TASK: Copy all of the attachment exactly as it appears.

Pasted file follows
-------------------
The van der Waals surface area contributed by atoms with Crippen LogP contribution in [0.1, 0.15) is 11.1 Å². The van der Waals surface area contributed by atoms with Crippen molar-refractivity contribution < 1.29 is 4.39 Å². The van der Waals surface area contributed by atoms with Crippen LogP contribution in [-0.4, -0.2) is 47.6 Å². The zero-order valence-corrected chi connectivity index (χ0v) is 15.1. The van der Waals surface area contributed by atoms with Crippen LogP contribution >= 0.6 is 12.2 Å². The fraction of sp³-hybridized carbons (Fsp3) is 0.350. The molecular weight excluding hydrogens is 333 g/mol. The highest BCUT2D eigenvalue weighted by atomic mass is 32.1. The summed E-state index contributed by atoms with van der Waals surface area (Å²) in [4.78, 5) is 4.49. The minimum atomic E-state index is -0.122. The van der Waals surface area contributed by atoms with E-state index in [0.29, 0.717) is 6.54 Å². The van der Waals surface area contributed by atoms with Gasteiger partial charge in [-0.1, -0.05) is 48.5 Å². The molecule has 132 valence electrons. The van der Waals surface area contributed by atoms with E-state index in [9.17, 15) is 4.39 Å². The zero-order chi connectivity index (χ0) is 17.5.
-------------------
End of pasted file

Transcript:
The van der Waals surface area contributed by atoms with Crippen LogP contribution in [0.1, 0.15) is 11.1 Å². The van der Waals surface area contributed by atoms with Crippen molar-refractivity contribution < 1.29 is 4.39 Å². The van der Waals surface area contributed by atoms with Crippen LogP contribution in [-0.4, -0.2) is 47.6 Å². The zero-order valence-corrected chi connectivity index (χ0v) is 15.1. The van der Waals surface area contributed by atoms with Crippen LogP contribution >= 0.6 is 12.2 Å². The fraction of sp³-hybridized carbons (Fsp3) is 0.350. The molecular weight excluding hydrogens is 333 g/mol. The highest BCUT2D eigenvalue weighted by atomic mass is 32.1. The summed E-state index contributed by atoms with van der Waals surface area (Å²) in [4.78, 5) is 4.49. The minimum atomic E-state index is -0.122. The van der Waals surface area contributed by atoms with E-state index in [0.29, 0.717) is 6.54 Å². The van der Waals surface area contributed by atoms with Gasteiger partial charge in [-0.1, -0.05) is 48.5 Å². The molecule has 132 valence electrons. The van der Waals surface area contributed by atoms with E-state index in [9.17, 15) is 4.39 Å². The zero-order chi connectivity index (χ0) is 17.5.